He did not begrudge the high salaries paid to the professionals by the corporations that own their teams but he finds the talk of money turns the athlete and his agent into dullards and he wonders why he even cares whether they win or lose.   Broun said he could get the same kind of behavior at a sales convention.

“After all, one game is not really more important than another in the cosmic scheme of things,” he wrote. “But it’s wonderful fun to pretend and we all have expended a lot of pretense on the Super Bowls, the World Series, the Triple Crown and football games like Yale-Harvard, Oho State-Michigan, or Texas-Oklahoma.”

Broun notes that “small children, more than their elders, demand a structure of immutable rules in their games” regardless of where the games are played. The rules are made up to fit the circumstances, but the rules must be followed.  And that, he says, is why we are fascinated by games. “They are the only activities of life where the rules are, metaphorically or actually, written on the top of the box.”  Life, on the other hand, is a place where the rules quickly can change for a participant, which is why we find relief to “escape into the small, known, well-defined structure of a game.”

“We agree, for the time we play it at least, to its importance, and everything else is lost in the shadows behind the sidelines,” he wrote.  Cheating only thrusts the participant back into the uncertainty of the real world.  “If winning is overwhelmingly important, and is the only reason for playing, we must break the ‘rule’ if no one is looking, or bend it if someone is.”

Broun discovered a game that he thought represented the purity that “sport” in its truest form should be while covering a story at the D. D. Palmer College of Chiropracty in Davenport, Iowa: Rugby.  Perhaps, he reasoned, the game’s lack of the “war game precision” of football that left spectators unable to have strategic discussions about why a team won or lost, and who was responsible, is why rugby has never caught on here. “What rugby does provide,” he wrote, “is an immense amount of pleasure to its players…The air is always filled with fiercely happy cries as the packed scrum into which the ball is dropped dissolves into a thirty-man whirlpool.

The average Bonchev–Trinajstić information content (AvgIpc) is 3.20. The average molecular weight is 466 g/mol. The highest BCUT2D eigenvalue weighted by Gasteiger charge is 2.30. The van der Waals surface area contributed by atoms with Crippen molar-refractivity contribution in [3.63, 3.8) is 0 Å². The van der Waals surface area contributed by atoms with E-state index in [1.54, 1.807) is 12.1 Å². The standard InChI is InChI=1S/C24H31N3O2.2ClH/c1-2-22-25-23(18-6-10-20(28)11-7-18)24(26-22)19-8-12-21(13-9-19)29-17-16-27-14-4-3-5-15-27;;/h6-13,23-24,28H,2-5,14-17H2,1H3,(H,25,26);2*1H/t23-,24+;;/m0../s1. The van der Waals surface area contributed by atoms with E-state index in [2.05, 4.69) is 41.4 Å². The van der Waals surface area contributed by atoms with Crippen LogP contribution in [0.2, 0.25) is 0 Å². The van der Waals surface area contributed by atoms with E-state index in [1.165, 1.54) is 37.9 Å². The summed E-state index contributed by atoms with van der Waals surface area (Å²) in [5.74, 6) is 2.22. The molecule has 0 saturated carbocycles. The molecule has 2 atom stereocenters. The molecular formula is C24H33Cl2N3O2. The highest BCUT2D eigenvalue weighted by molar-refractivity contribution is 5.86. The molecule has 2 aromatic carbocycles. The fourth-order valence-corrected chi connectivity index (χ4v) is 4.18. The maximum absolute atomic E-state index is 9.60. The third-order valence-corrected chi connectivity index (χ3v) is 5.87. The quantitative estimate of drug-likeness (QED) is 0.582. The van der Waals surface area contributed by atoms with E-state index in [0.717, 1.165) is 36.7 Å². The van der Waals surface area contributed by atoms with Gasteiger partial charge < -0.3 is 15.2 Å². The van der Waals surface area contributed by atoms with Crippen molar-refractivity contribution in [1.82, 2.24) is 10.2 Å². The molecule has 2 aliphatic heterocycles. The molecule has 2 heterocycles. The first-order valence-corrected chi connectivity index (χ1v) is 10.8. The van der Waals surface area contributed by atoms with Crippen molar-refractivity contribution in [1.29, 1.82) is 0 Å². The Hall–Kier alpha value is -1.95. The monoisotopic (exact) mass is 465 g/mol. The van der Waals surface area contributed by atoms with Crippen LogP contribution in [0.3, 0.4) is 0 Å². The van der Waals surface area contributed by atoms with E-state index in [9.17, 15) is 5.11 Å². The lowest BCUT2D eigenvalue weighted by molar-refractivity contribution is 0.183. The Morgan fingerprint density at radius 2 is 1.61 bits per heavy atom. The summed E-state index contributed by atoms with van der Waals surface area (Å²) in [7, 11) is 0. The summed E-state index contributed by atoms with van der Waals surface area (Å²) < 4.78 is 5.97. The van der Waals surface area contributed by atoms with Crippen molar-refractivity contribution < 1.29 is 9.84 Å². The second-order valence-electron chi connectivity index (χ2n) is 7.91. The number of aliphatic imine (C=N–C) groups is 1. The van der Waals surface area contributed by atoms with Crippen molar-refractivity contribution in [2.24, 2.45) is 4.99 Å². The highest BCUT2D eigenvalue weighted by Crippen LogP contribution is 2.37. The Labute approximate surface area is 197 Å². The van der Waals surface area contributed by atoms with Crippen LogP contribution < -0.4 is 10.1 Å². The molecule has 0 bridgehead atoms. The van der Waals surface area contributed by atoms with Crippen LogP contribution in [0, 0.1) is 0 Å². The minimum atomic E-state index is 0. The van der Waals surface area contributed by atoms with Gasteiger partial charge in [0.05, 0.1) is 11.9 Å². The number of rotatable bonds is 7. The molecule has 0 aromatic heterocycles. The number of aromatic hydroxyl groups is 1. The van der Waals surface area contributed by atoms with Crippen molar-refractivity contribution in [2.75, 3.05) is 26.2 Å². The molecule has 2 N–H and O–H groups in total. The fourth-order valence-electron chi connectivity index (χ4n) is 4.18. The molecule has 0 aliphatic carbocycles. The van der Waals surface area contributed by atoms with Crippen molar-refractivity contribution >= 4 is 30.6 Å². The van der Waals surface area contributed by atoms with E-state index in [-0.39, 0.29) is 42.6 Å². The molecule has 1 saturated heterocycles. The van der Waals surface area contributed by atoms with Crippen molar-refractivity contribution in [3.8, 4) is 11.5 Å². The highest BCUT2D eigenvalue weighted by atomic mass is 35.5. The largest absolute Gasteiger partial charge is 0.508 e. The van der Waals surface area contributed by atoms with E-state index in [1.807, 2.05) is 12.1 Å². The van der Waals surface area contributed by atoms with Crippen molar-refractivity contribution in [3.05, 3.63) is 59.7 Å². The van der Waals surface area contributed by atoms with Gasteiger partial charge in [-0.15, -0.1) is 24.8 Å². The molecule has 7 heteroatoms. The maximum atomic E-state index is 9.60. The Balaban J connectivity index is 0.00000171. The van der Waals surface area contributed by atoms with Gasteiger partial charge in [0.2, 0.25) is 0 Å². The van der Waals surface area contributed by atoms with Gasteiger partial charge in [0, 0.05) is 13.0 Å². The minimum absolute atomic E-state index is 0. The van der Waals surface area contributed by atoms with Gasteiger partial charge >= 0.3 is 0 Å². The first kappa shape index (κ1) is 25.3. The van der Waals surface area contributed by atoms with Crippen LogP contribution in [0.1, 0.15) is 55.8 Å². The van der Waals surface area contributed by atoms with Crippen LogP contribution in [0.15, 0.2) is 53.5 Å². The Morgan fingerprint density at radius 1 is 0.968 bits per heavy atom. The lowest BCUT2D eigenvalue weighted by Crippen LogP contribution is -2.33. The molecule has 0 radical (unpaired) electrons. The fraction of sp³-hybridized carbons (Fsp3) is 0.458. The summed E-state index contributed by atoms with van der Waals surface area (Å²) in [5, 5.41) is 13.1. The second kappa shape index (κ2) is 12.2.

“For all the talk of American coaches about team effort, it is possible in sports like football and baseball to put the blame for a loss on an individual, the man who struck out with the bases loaded, dropped a fly ball in the ninth, couldn’t hold a pass, missed a crucial kick. In true team sports like rugby this finger-pointing is a lot more difficult, which is why I found the players at Palmer, scab-nosed to a man, full of good cheer after bashing about on a cold and muddy day.”

He reminds us:

“The actual importance of the contest is immaterial to both spectators and players once the period of magic has begun.  The level of excitement is subconsciously chosen by those present and after a time exists beyond their control…All of us should play as if life and honor depended on it, and all of us should cheer as if it were Lucifer State versus Angel U. in the arena; but at game’s end all of us should recognize that paradise was neither won nor lost. None of us should emulate those middle-aged men who stare glumly into the bottom of a highball glass when they think of a shot that failed to drop in the last second of some long-ago basketball game…

“Let it not be said, although I’m afraid it will, that young men are preparing for a stern world where mistakes are not forgotten, and that they should have a stern preparation for that world.

Sport is a preparation for more sport and not a businessmen’s ROTC…You can’t tackle economics or block logistics.

“Boys and girls, men and women, can all be distorted by the philosophies that use games to grotesque ends…A coach is not a priest. Games are not life. There is no authority save the Rule, which all players have agreed on, and there is no fun like playing a game for the sake of a game.”

Broun died in 2001.  He was 83.

We’re not sure if his words are any more useful or meaningful in shaping the world of sport and the public’s attitude toward it today than they were in 1979.  Or even whether there is some wisdom in them for the game of politics.